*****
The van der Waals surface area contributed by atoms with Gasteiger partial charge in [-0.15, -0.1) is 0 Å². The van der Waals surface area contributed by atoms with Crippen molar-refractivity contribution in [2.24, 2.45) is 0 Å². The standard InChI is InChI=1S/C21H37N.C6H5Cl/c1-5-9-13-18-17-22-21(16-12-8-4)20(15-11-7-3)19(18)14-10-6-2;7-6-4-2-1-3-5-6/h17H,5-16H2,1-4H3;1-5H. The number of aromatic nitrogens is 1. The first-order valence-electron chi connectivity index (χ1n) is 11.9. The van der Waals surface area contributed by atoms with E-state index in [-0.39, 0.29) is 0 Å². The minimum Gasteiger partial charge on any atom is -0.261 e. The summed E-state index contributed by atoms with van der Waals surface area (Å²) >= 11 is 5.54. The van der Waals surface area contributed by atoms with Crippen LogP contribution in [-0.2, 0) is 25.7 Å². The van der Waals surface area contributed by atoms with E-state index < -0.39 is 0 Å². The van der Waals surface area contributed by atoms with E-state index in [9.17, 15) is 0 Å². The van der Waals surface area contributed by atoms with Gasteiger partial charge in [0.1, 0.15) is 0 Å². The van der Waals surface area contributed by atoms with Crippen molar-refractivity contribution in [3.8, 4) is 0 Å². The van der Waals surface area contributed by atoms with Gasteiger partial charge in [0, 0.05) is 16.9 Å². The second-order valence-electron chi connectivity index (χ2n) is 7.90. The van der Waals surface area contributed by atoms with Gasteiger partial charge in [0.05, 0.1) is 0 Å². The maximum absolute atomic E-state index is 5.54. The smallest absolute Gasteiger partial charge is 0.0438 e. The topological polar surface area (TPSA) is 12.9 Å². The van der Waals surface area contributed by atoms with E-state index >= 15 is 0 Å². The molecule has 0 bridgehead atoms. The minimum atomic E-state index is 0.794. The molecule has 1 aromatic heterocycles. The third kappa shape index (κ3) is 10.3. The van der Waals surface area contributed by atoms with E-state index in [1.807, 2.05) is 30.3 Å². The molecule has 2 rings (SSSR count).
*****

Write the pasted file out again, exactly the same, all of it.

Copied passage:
The van der Waals surface area contributed by atoms with Gasteiger partial charge in [-0.15, -0.1) is 0 Å². The van der Waals surface area contributed by atoms with Crippen molar-refractivity contribution in [2.24, 2.45) is 0 Å². The standard InChI is InChI=1S/C21H37N.C6H5Cl/c1-5-9-13-18-17-22-21(16-12-8-4)20(15-11-7-3)19(18)14-10-6-2;7-6-4-2-1-3-5-6/h17H,5-16H2,1-4H3;1-5H. The number of aromatic nitrogens is 1. The first-order valence-electron chi connectivity index (χ1n) is 11.9. The van der Waals surface area contributed by atoms with E-state index in [-0.39, 0.29) is 0 Å². The minimum Gasteiger partial charge on any atom is -0.261 e. The summed E-state index contributed by atoms with van der Waals surface area (Å²) >= 11 is 5.54. The van der Waals surface area contributed by atoms with Crippen LogP contribution in [-0.2, 0) is 25.7 Å². The van der Waals surface area contributed by atoms with E-state index < -0.39 is 0 Å². The van der Waals surface area contributed by atoms with E-state index in [9.17, 15) is 0 Å². The van der Waals surface area contributed by atoms with Gasteiger partial charge in [0.1, 0.15) is 0 Å². The van der Waals surface area contributed by atoms with Crippen molar-refractivity contribution in [3.8, 4) is 0 Å². The van der Waals surface area contributed by atoms with Gasteiger partial charge in [0, 0.05) is 16.9 Å². The second-order valence-electron chi connectivity index (χ2n) is 7.90. The van der Waals surface area contributed by atoms with Gasteiger partial charge in [0.05, 0.1) is 0 Å². The maximum absolute atomic E-state index is 5.54. The smallest absolute Gasteiger partial charge is 0.0438 e. The topological polar surface area (TPSA) is 12.9 Å². The van der Waals surface area contributed by atoms with E-state index >= 15 is 0 Å². The molecule has 0 bridgehead atoms. The minimum atomic E-state index is 0.794. The molecule has 1 aromatic heterocycles. The third kappa shape index (κ3) is 10.3. The van der Waals surface area contributed by atoms with E-state index in [1.807, 2.05) is 30.3 Å². The molecule has 2 rings (SSSR count).